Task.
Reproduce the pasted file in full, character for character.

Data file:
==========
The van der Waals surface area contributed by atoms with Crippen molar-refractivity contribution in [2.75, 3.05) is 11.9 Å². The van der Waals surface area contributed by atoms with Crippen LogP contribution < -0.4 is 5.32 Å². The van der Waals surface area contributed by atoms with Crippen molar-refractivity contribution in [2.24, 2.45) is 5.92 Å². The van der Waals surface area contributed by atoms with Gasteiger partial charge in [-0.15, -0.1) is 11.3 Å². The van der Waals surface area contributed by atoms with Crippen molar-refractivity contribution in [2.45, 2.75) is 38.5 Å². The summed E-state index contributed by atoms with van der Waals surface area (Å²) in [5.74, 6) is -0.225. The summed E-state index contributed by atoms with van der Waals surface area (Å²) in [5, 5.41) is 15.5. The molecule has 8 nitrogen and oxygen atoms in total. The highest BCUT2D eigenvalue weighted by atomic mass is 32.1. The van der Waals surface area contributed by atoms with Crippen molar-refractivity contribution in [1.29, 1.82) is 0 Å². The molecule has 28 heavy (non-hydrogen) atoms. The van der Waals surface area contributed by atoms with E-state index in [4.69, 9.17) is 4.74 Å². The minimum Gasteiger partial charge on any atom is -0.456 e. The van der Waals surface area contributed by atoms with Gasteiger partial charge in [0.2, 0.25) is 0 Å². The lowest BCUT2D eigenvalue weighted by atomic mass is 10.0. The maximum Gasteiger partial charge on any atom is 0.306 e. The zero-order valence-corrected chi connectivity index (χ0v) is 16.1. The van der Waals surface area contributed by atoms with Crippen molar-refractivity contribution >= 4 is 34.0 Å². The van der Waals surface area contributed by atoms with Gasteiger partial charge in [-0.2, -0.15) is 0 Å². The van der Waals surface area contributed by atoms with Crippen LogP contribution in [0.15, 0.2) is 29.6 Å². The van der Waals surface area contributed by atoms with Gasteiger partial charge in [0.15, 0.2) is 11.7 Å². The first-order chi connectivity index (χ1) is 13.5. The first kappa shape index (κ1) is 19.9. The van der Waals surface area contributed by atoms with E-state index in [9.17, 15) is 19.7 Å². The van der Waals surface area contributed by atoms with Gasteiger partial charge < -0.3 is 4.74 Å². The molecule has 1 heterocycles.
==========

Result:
The van der Waals surface area contributed by atoms with Crippen molar-refractivity contribution in [2.75, 3.05) is 11.9 Å². The van der Waals surface area contributed by atoms with Crippen LogP contribution < -0.4 is 5.32 Å². The van der Waals surface area contributed by atoms with Crippen molar-refractivity contribution in [2.24, 2.45) is 5.92 Å². The van der Waals surface area contributed by atoms with Gasteiger partial charge in [-0.15, -0.1) is 11.3 Å². The van der Waals surface area contributed by atoms with Crippen molar-refractivity contribution in [2.45, 2.75) is 38.5 Å². The summed E-state index contributed by atoms with van der Waals surface area (Å²) in [5.74, 6) is -0.225. The summed E-state index contributed by atoms with van der Waals surface area (Å²) in [5, 5.41) is 15.5. The molecule has 8 nitrogen and oxygen atoms in total. The highest BCUT2D eigenvalue weighted by atomic mass is 32.1. The van der Waals surface area contributed by atoms with Crippen molar-refractivity contribution in [1.29, 1.82) is 0 Å². The molecule has 28 heavy (non-hydrogen) atoms. The van der Waals surface area contributed by atoms with E-state index in [4.69, 9.17) is 4.74 Å². The minimum Gasteiger partial charge on any atom is -0.456 e. The van der Waals surface area contributed by atoms with Gasteiger partial charge in [0.2, 0.25) is 0 Å². The lowest BCUT2D eigenvalue weighted by atomic mass is 10.0. The maximum Gasteiger partial charge on any atom is 0.306 e. The zero-order valence-corrected chi connectivity index (χ0v) is 16.1. The van der Waals surface area contributed by atoms with Crippen molar-refractivity contribution >= 4 is 34.0 Å². The van der Waals surface area contributed by atoms with Gasteiger partial charge in [-0.2, -0.15) is 0 Å². The van der Waals surface area contributed by atoms with Crippen LogP contribution in [0.15, 0.2) is 29.6 Å². The van der Waals surface area contributed by atoms with Gasteiger partial charge in [0.15, 0.2) is 11.7 Å². The first-order chi connectivity index (χ1) is 13.5. The first kappa shape index (κ1) is 19.9. The van der Waals surface area contributed by atoms with E-state index in [9.17, 15) is 19.7 Å². The van der Waals surface area contributed by atoms with Gasteiger partial charge < -0.3 is 4.74 Å². The molecule has 1 heterocycles.